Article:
Ahh, Hanalei. I daydream about this place more than anywhere else that doesn’t involve skiing, which is funny because it’s about as far from snow as you can get. If you’ve found a more perfect beach town – anywhere – please let me know where it is. We went to Kauai for a week this summer, and although we stayed in nearby Princeville, we spent most of our time in Hanalei.
Because of it’s mountainous interior, nearly all of Kauai’s towns are on or near the ocean and connected by a single road that only makes it 3/4 of the way around the island. Hanalei is the last town on the north side, only a few miles before you reach the road’s end. It’s past the beginning of a series of one-lane bridges, on a stretch of road where going 30mph feels like reckless speeding.
Hanalei has almost everything I look for in a beach town: an ultra-relaxed vibe, lush tropical vegetation, no chain-anything, no glitz & glamour, and, of course, a beautiful beach. In the summer, when the water is calm, the swimming is great, and a bunch of boats show up to enjoy the fantastic water in the bay (the boats in the pic above are anchored in ~10 feet of water, which gives you some idea of how gently sloped the sandy bottom is). Beginner surfing and boogieboarding are good in the summer, too. There aren’t any rocks, so snorkeling isn’t very interesting, but some of the island’s best reefs are just a short drive away.
The “town” of Hanalei is really more of a village; a few blocks wide by maybe a mile long, spread out next to the long, wide beach. You can walk anywhere in about 15 minutes.
Mixed in amongst the houses (an eclectic mix of mansions and shacks), surf shops, and lush greenery, there’s a surprisingly good variety of food for a town of 450 permanent residents. There’s a couple of excellent restaurants (Bar Acuda, Postcards Cafe) – the kind that would be popular even on the mainland. For lunch, Pat’s – a taco truck right on the beach – has fast, fresh-caught fish tacos. There’s also great ice cream (Pink’s), coffee (Hanalei Roasters), and shave ice stands (too many to name). On Saturday morning Hanalei hosts one of those amazing tropical-fruit-laden farmer’s market that make those of us who don’t live in Hawaii envious: fresh pineapples, mangoes, papayas, bananas, lilikoi, pomelos, and the stereotypical fresh coconuts with a straw.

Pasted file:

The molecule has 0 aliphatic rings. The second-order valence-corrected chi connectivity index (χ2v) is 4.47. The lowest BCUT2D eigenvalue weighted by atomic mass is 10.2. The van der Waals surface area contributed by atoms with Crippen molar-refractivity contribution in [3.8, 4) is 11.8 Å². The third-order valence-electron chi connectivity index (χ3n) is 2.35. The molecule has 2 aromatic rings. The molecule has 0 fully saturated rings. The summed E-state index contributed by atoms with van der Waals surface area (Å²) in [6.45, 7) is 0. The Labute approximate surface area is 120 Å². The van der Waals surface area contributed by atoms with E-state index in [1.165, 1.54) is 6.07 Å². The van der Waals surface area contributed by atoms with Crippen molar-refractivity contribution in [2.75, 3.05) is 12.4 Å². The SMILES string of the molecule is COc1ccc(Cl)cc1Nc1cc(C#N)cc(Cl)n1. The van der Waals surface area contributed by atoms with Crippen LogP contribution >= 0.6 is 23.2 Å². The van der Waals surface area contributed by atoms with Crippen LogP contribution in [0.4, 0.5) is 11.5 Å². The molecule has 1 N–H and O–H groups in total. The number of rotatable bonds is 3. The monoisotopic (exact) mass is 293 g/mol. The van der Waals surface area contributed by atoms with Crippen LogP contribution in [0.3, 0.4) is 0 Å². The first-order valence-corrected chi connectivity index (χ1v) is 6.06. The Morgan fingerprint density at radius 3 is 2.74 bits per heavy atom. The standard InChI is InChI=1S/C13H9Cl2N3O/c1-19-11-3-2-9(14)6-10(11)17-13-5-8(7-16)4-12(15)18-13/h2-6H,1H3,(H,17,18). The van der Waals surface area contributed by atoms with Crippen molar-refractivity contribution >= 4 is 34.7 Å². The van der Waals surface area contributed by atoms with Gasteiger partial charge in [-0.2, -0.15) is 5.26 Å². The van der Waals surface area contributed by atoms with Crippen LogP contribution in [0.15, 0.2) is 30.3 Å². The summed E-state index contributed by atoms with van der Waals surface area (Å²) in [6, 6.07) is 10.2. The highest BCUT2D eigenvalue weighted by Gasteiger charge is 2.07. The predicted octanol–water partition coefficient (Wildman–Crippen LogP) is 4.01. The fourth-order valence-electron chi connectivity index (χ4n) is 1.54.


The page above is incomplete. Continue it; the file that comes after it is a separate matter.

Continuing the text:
The only downside to Hanalei, and the North Shore in general, is that most of the year brings rain and powerful surf. It’s still a great place to visit then, of course, but summer – calm water, more sun – is the prime season. Still, it’s at least partially cloudy in basically every picture I’ve put in this post. People who are absolutely averse to a few clouds should probably stay on the south shore (or go to Maui, where most of the best beaches are on the dry, sunny side of the island).
During the rainier months (Oct-May), I can see that Hanalei’s appeal might be more fleeting- moments of sunny perfection interrupted by frequent downpours; the beautiful, sandy-bottomed bay scoured by large waves. For those reasons, I’m not sure I’d book an entire vacation there during those months: if I’m going to go to Hawaii, I want to swim and snorkel in beautiful sunlight-filled water. I think that short-lived time of perfect weather – the fact that it’s not always there – makes me dream about Hanalei all the more, though. I feel the same about ski mountains, too, come to think of it – thousands of miles away, but not really all that different in the strange pathways of the idle mind.